Nick Griffin, leader of Britain’s fascist party, had his one-hour of fame last night (Thursday) when he appeared as a guest on BBC1’s prestigious Question Time program chaired by David Dimbleby.

Before the show was pre-recorded, more than 300 police held back angry, placard-waving protesters from the Unite Against Fascism group who had descended on the BBC’s Television Centre in west London.

The screening went ahead despite an appeal to the BBC Board of Governors by Cabinet minister Peter Hain, the Welsh Secretary and former anti-aparthied campaigner who led the 1970s protests against the Springboks.

His approach was rejected on the grounds that the BBC had “a charter responsibility” to allow the voices of elected representatives. The BNP had two candidates elected to the European Parliament earlier this year, including Griffin.

The great TV debate was a miserable catastrophe for Griffin who, capitalising on the publicity, was supposed to deliver a coherent, engaging and acceptable version of his sometimes questionable, highly xenophobic, platform.

Instead, Question Time presented the British public with a reborn Alf Garnett with none of the comic satire of Warren Mitchell.

Instead of inspiring an anti-immigrant pogrom from his followers in the whites-only taverns of Essex, the Cambridge University law graduate tried to placate his critics with all kinds of bromides about respect and tolerance. You were left with the distinct feeling that Griffin is a chancer, a mountebank who is riding the anti-immigration public opinion polls.

His presentation is so lightweight it’s difficult to see him emerging as the leader of a major neo-Nazi force, which is what the political hysterics are predicting.

Dominic Carman, author of a forthcoming unauthorised biography who has spent weeks with the BNP leader and recorded 20 hours of interviews, told the Daily Mail that Griffin was “dangerous and deranged”. He was a man “whose personal Utopia is for every white Briton to embrace national socialism, Griffin-style, and for every non-white Briton to leave these islands”.

He has described himself as a “Strasserist” basing himself on one of Hitler’s earliest lieutenants, Gregor Strasser, and also saying: “There is a strong direct link from Oswald Mosley to me.”

Mosley, whose political adventurism carried him from the Tory Party to the Labour Party and then to the leadership of the British Union of Fascists in the 1930s, was interned during World War Two for his pro-Hitler sympathies. Now Griffin is draping himself in the imagery of Winston Churchill, using his photographs and wartime speeches to implant himself in the political consciousness of disillusioned and depressed Brits.

Griffin, who was delighted by the BBC’s decision to give him free time on national television telling Rupert Murdoch’s Times “Thank you Auntie”, evaded questions about the Holocaust on Question Time last night, but we know from his unofficial biographer Carman that he believes, “Yes, Adolf went a bit too far.”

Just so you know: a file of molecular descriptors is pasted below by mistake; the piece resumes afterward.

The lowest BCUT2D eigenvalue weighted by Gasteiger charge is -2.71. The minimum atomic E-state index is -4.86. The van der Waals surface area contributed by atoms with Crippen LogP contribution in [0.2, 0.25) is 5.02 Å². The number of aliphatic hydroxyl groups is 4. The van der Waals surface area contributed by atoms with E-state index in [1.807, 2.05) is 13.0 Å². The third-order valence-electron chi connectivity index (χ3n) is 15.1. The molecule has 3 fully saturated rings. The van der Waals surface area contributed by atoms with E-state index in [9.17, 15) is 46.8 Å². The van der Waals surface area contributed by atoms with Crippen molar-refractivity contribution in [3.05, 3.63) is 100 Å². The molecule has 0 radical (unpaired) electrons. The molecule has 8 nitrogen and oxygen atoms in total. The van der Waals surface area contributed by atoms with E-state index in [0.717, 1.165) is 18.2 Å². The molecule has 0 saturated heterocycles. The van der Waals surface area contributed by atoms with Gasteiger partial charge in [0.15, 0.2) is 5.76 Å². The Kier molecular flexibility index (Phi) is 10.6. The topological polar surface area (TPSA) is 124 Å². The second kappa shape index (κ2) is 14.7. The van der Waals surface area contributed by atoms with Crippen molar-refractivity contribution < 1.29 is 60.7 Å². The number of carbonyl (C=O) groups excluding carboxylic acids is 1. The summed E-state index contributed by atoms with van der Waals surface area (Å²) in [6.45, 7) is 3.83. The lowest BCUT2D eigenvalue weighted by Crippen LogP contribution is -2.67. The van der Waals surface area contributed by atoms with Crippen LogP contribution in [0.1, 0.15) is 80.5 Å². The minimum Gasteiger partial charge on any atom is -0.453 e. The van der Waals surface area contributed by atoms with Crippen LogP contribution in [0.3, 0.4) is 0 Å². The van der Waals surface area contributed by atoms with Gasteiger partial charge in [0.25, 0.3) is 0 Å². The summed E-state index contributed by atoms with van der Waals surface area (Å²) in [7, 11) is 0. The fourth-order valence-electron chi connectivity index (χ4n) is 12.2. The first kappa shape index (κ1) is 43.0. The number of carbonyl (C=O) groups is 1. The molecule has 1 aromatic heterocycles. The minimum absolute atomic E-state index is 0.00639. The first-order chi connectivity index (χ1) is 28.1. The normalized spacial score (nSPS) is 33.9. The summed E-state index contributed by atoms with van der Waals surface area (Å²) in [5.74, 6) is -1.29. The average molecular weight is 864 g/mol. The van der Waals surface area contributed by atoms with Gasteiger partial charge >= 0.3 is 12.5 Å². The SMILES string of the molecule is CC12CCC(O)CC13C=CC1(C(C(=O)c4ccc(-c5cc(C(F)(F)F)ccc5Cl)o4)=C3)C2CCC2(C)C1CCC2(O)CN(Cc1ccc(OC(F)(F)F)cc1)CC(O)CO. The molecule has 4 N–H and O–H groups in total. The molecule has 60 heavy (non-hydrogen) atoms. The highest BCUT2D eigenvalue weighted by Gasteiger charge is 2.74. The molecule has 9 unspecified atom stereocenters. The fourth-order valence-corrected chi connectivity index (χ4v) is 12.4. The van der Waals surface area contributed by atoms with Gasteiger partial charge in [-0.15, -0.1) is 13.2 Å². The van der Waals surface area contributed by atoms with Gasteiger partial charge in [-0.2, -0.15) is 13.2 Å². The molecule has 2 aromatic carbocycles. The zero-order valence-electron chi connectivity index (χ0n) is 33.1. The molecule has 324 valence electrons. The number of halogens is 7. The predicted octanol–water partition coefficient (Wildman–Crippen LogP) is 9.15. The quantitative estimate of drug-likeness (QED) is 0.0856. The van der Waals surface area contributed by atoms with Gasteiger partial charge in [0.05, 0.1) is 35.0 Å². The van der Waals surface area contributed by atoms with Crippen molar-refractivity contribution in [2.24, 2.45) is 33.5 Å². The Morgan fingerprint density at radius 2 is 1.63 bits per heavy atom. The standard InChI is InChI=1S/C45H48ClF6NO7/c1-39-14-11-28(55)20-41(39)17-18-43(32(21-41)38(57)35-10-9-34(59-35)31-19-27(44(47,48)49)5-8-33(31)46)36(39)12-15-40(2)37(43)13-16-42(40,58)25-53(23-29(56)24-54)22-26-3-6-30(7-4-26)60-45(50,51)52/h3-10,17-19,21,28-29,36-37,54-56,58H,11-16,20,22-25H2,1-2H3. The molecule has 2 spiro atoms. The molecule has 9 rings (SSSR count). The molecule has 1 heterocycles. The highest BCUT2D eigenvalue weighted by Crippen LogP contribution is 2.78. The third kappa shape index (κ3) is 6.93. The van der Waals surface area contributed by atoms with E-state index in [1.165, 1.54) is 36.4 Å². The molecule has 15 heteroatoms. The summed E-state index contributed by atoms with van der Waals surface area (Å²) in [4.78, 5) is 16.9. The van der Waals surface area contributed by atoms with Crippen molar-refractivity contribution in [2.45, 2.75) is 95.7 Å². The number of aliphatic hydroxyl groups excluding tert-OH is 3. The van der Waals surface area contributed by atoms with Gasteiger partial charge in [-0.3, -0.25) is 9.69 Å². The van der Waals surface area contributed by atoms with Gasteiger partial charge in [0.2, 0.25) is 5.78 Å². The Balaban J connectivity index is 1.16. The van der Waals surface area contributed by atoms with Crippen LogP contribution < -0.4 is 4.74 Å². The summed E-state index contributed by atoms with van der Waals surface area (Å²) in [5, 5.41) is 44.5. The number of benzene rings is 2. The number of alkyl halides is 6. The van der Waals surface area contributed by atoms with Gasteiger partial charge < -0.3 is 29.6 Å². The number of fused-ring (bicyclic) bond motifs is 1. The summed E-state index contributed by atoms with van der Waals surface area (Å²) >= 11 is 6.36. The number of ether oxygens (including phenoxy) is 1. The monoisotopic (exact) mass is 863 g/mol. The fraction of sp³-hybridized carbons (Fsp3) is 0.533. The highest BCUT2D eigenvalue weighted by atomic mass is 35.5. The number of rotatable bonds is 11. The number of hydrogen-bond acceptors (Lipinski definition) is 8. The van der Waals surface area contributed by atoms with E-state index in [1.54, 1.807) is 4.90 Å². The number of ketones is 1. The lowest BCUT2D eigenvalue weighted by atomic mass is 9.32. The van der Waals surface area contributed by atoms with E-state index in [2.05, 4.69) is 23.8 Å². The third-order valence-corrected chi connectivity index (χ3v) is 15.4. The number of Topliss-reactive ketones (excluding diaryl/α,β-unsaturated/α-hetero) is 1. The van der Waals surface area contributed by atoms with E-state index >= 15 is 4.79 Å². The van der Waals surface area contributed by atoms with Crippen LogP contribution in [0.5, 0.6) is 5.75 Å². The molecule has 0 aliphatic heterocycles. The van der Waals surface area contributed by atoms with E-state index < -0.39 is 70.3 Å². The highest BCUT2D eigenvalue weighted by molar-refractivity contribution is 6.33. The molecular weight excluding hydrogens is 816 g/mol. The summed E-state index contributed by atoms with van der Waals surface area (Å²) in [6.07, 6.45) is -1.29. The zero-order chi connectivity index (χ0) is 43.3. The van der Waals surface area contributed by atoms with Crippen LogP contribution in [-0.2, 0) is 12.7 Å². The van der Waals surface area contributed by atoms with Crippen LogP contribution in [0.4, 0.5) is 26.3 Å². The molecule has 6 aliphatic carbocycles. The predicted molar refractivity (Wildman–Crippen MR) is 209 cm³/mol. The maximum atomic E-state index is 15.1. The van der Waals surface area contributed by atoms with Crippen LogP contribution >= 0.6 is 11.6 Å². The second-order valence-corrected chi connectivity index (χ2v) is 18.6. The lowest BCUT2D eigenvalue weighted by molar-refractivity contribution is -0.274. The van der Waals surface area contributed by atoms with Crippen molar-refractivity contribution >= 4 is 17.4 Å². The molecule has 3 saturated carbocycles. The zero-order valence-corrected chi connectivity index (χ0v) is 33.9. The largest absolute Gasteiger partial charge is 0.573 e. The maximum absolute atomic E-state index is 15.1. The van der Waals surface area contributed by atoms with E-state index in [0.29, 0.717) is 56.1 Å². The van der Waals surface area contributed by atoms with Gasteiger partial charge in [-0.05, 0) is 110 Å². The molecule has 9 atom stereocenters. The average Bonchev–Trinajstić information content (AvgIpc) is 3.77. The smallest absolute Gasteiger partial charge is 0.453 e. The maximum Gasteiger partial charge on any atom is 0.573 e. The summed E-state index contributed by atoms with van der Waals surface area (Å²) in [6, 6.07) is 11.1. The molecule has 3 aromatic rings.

With a British general election scheduled within the next six months the electorate is being softened up to accept that one of the new voices on the hustings will be Griffin’s BNP, a party that raised one million votes in the European elections.

After three terms of New Labour, it’s salutary to recognise its legacy: a society with ever-widening divisions between the richest and the poorest, an unwinnable war in Afghanistan, the traumatic, costly and failed invasion of Iraq and a buoyant homegrown fascist movement. Thank you Mr Blair. God bless you.

With an eye on Google, Crikey intern Aaron Flanagan reports:

Mark Thompson, the director-general of the BBC, said he would not stop Griffin’s appearance on Question Time.

“If there is a case for censorship, it should be debated and decided in Parliament,” he said. “Political censorship cannot be outsourced to the BBC or anyone else.”

Griffin sat on a panel that included Jack Straw, the Justice Secretary, Baroness Warsi, the Tory spokesman on community cohesion, Chris Huhne, the Liberal Democrats’ home affairs spokesman, and Bonnie Greer, a black American playwright.

The Guardian dubbed Griffin as the Dr Stangelove of British politics due to his adoption of Winston Churchill as a model for personal comparison and described the panel discussion as “passionate”.

The Daily Telegraph led its coverage with accusations from his critics describing him as a Nazi who had shared public forum platforms with the Ku Klux Klan.

The Independent’s editorial said that his performance on the influential program exposed his Holocaust denial and his links with Ku Klux Klan.

The Sun, pulled no punches and editorialised Griffin as “racist BNP leader Nick Griffin” and described his views as “‘vile and bigoted”. It invited readers to comment about his performance on the program.

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Peter Fray
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